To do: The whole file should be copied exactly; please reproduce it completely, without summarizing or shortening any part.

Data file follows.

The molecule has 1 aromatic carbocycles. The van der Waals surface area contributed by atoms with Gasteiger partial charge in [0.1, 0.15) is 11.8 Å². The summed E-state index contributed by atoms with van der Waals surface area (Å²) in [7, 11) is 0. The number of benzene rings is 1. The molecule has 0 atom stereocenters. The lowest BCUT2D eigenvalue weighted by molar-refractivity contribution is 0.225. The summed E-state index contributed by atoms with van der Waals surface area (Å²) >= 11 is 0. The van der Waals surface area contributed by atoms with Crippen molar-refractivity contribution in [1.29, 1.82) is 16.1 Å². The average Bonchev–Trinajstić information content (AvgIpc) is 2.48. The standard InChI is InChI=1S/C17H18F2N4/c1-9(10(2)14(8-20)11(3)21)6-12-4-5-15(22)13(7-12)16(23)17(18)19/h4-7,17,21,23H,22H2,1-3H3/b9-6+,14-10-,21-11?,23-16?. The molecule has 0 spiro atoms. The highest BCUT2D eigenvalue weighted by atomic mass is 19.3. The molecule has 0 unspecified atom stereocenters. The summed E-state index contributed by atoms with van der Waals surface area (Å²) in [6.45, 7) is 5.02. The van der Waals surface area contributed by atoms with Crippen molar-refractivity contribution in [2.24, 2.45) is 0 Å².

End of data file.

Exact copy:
The molecule has 1 aromatic carbocycles. The van der Waals surface area contributed by atoms with Gasteiger partial charge in [0.1, 0.15) is 11.8 Å². The summed E-state index contributed by atoms with van der Waals surface area (Å²) in [7, 11) is 0. The number of benzene rings is 1. The molecule has 0 atom stereocenters. The lowest BCUT2D eigenvalue weighted by molar-refractivity contribution is 0.225. The summed E-state index contributed by atoms with van der Waals surface area (Å²) >= 11 is 0. The van der Waals surface area contributed by atoms with Crippen molar-refractivity contribution in [1.29, 1.82) is 16.1 Å². The average Bonchev–Trinajstić information content (AvgIpc) is 2.48. The standard InChI is InChI=1S/C17H18F2N4/c1-9(10(2)14(8-20)11(3)21)6-12-4-5-15(22)13(7-12)16(23)17(18)19/h4-7,17,21,23H,22H2,1-3H3/b9-6+,14-10-,21-11?,23-16?. The molecule has 0 spiro atoms. The highest BCUT2D eigenvalue weighted by atomic mass is 19.3. The molecule has 0 unspecified atom stereocenters. The summed E-state index contributed by atoms with van der Waals surface area (Å²) in [6.45, 7) is 5.02. The van der Waals surface area contributed by atoms with Crippen molar-refractivity contribution in [2.24, 2.45) is 0 Å².